In the depths of the ocean, where not even sunlight is able to reach, the environmental destruction of man is managing to gain a foothold. Almost a third of the CO2 particles emitted into the atmosphere by oil industries or exhaust pipes – together with other polluting sources – are absorbed by the sea. Its presence changes its chemical characteristics, making it a more acidic liquid which is incompatible with some forms of life.

Like the face of the Earth, the seabed has its own trees: corals. The best known are the ones we are used to seeing in documentaries, which can sometimes also be seen diving thanks to the fact that they are very close to the surface. Called tropical coralsThey are very colorful and they are inhabited by algae that feed through photosynthesis. Of course, they are not the only ones home to the vast ocean.

“There are other corals that are the great unknown to the general public and also to science, which are the deep corals. They do not photosynthesize because they are at depths of 500, 700, 1,000 or more meters – and sunlight does not reach. They are in cold waters, that’s why they are also called cold water corals“, explains Marcos Fontela (Asturias, 1987), postdoctoral researcher at the Algarve Sea Science Center (CCMAR).

Marcos Fontela, postdoctoral researcher at the Algarve Sea Science Center.

During the last five years of his life, Fontela has been part of a team of scientists that has been investigating since 1997 how the cold-water corals that surround the Peninsula are being victims of ocean acidification. The results of these two decades of work have recently been published in the magazine Nature. The conclusions they have reached are stark: if humans do not curb CO2 emissions, deep-sea corals could die in the not-so-distant future.

The bodies of corals, both in shallow waters and in deeper waters, have a kind of skeleton made up of the same material as shells: calcium carbonate. They are one of the oldest animals on the planet. Throughout their existence they have been able to develop in waters that were chemically favorable to them. Paradoxically, its equilibrium depends on there being a “Excess carbonate” in the water, but acidification is killing him. The nuance is important: “The carbonate will not run out, the excess carbonate will run out,” emphasizes Fontela.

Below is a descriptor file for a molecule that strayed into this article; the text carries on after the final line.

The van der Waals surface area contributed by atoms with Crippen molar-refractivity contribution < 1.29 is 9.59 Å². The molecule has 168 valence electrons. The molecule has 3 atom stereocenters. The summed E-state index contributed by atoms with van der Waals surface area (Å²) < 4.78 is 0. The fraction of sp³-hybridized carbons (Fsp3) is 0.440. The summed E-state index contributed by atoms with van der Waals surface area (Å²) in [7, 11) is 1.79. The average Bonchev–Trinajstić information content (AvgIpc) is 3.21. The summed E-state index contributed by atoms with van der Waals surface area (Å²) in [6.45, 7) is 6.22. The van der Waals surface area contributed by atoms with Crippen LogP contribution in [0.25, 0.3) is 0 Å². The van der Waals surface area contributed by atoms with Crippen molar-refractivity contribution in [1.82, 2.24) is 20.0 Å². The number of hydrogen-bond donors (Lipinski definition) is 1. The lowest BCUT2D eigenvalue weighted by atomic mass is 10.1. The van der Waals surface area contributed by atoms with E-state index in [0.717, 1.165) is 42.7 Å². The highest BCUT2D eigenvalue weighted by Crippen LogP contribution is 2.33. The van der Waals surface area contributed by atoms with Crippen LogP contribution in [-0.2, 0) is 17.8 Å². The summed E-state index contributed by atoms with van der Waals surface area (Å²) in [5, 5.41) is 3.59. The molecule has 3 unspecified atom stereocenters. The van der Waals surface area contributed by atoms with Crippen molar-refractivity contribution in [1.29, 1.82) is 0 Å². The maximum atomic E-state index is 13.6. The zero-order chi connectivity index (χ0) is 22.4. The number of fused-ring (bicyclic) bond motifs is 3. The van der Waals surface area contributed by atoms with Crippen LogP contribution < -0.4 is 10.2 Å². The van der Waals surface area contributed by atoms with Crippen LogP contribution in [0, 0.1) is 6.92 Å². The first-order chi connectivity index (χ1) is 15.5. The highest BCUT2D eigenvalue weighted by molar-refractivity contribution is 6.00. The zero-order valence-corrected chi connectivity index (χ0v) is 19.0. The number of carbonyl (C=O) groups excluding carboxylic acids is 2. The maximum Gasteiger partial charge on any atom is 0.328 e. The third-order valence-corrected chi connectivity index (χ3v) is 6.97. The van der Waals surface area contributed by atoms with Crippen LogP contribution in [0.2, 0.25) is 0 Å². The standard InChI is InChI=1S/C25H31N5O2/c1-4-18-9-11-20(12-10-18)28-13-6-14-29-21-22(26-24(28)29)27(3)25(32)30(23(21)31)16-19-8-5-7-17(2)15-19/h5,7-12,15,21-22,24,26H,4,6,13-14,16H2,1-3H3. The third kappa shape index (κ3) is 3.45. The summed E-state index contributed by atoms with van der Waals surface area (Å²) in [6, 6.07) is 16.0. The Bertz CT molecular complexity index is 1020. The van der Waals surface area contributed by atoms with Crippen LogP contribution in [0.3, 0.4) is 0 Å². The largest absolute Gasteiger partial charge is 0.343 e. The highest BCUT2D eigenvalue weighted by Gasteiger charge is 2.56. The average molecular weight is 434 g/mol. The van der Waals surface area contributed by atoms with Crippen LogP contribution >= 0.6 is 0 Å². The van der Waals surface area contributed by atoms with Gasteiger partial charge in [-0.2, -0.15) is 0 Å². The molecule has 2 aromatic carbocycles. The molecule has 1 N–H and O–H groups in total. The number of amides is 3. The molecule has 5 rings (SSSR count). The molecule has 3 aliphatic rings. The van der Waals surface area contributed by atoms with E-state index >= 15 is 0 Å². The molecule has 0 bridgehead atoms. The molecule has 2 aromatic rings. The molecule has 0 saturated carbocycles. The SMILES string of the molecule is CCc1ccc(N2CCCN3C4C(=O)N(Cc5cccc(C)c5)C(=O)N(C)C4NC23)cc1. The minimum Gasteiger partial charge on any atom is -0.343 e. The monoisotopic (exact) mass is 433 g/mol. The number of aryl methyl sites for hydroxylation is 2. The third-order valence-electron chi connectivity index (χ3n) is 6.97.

Coral reef (Lophelia pertusa). Bank of Cabliers, Alboran Sea.
‘Lophelia pertusa’ from the bank of Cabliers, in the Alboran Sea.
Oceana Europe / Flickr

When excess carbonate ceases to exist, the following will happen: the skeletons of corals will corrode and those of those that are already dead will dissolve like aspirin in a glass of water. As living corals grow on top of dead ones, collapses will occur when these are diluted, like a building that collapses because the pillars have been removed.

These creatures have an irreplaceable ecological value and their destruction would not only deal a severe blow to biodiversity, but would directly affect our food dishes. Many commercially valuable fish “use cold-water corals as nurseries for eggs and small fish […] Imagine all the species associated with it in a forest. If we remove the trees, they will no longer be there ”, clarifies Fontela.

“Awareness of climate change was very high at the beginning of the year. Now it is obvious that there are other concerns “

In the Northeast Atlantic (the waters that surround the Peninsula), acidification is already expanding “from the surface to 2,500 meters deep.” The corals that live in this Atlantic region do so right in the middle of that interval, that is, around 1,000 meters deep.

Only governments can prevent what oceanographers are predicting. Depending on the determination with which they act, they can be given three scenarios. The most pessimistic happens because “the atmospheric concentration of CO2 reaches 700 parts per million (now we are at 410)”, according to the study. So, the waters would become “chemically hostile”.

Lophelia pertusa are necessary for a multitude of species to develop their lives.
Many species depend on cold-water corals for life.
Penn State / Flickr

A second circumstance would be that emissions evolve at the same rate as they are currently doing. If so, “50 years from now the deep coral reefs in our area will be in waters that are chemically unfavorable”.

The only hopeful scenario would be if governments fulfilled the 2015 Paris Agreement. That year, nearly 190 governments around the globe agreed to reduce CO2 emissions so that temperatures would not rise more than 2 ° C in the long term. Only if they fulfill this pact, “cold-water coral communities will continue to live in chemically optimal For their develpment”.

Marcos Fontela is confident that things will change for the better: “Awareness of climate change was very high at the beginning of the year. Now it is obvious that there are other concerns in the environment, but we must try to seize the moment to fulfill the objectives of the Paris Agreement. In this way, we would keep the water chemistry in good condition. We have no choice but to try to be optimistic ”.